Current level of suicide and self-harm in prisons "appalling"
Record high numbers of self-inflicted deaths and incidents of self-harm in prisons are a damning indictment of the current state of the mental health of those in prison and the prison environment overall.
More excuses are not good enough. The Ministry of Justice, HM Prison and Probation Service and NHS England have a duty of care to those in prison, yet do not know where they are starting from, how well they are doing or whether their current plans will be enough to succeed.
The current level of self-inflicted deaths and self-harm incidents in prisons is appalling and the system for improving the mental health of prisoners isn’t working as it should.
Problems exacerbated by a deteriorating prison estate
Government does not have reliable or up to date measure of the number of prisoners who have mental health problems and existing screening procedures are insufficient to adequately identify those who need support and treatment.
People in prison are more likely to suffer from mental health problems than those in the community. Yet prisoners are less able to manage their mental health conditions because most aspects of their day-to-day life are controlled by the prison.
These difficulties are being exacerbated by a deteriorating prison estate, long-standing lack of prison staff and the increased prevalence of drugs in prison.
Improving mental health essential step to reducing reoffending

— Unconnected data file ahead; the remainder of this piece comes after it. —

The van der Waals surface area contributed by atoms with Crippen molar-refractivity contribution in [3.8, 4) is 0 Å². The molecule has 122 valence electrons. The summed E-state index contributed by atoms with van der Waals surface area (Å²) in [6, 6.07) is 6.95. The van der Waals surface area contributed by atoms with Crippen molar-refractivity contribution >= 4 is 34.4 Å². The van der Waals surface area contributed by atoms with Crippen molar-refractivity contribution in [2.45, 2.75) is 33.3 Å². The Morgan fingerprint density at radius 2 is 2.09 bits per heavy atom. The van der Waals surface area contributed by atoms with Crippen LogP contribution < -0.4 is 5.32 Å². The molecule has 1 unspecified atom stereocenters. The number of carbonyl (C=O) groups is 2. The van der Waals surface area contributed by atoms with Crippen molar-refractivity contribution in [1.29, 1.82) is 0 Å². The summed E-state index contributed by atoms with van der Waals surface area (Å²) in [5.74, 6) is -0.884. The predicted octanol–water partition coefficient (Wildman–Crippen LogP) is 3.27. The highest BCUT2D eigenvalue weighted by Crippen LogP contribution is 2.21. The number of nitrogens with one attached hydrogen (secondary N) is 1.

Improving the mental health of prisoners is a difficult and complex task, but it is an essential step to reducing reoffending and ensuring that those who are released from prison can rebuild their lives in the community.
Despite this, Government's efforts to improve the mental health of those in prison so far have been poorly co-ordinated, and information is still not shared across the organisations involved, and not even between community and prison GP services.
Comment from Chair of the Committee, Meg Hillier MP:
"There are deep-rooted failures in the management of prisoners' mental health, reflected in what is an appalling toll of self-inflicted deaths and self-harm.
Failing to attend to the mental health needs of inmates can also have devastating effects beyond the prison gates.
The evidence is stark but there is no realistic prospect of these serious issues being properly addressed unless Government rethinks its approach.
This must start with a meaningful assessment of the scale of the problem.
Without adequate data it is simply not possible to determine whether Government action is making a difference—yet, incredibly, the most commonly used estimate of prisoners' mental health problems is 20 years old.
This is clearly not good enough and implementing more robust health screening processes must be a priority.
There are long-standing issues with understaffing in prisons and, as the Government seeks to address these shortfalls, we will expect it to demonstrate swift progress with plans to provide enhanced mental health training.
But reviews elsewhere in the system are desperately needed: prisoners’ increasing use of psychoactive drugs, for example, has laid bare the weaknesses of treatment and detection programmes.
Government must raise its game to understand the problems and we urge it to act promptly on the recommendations set out in our report."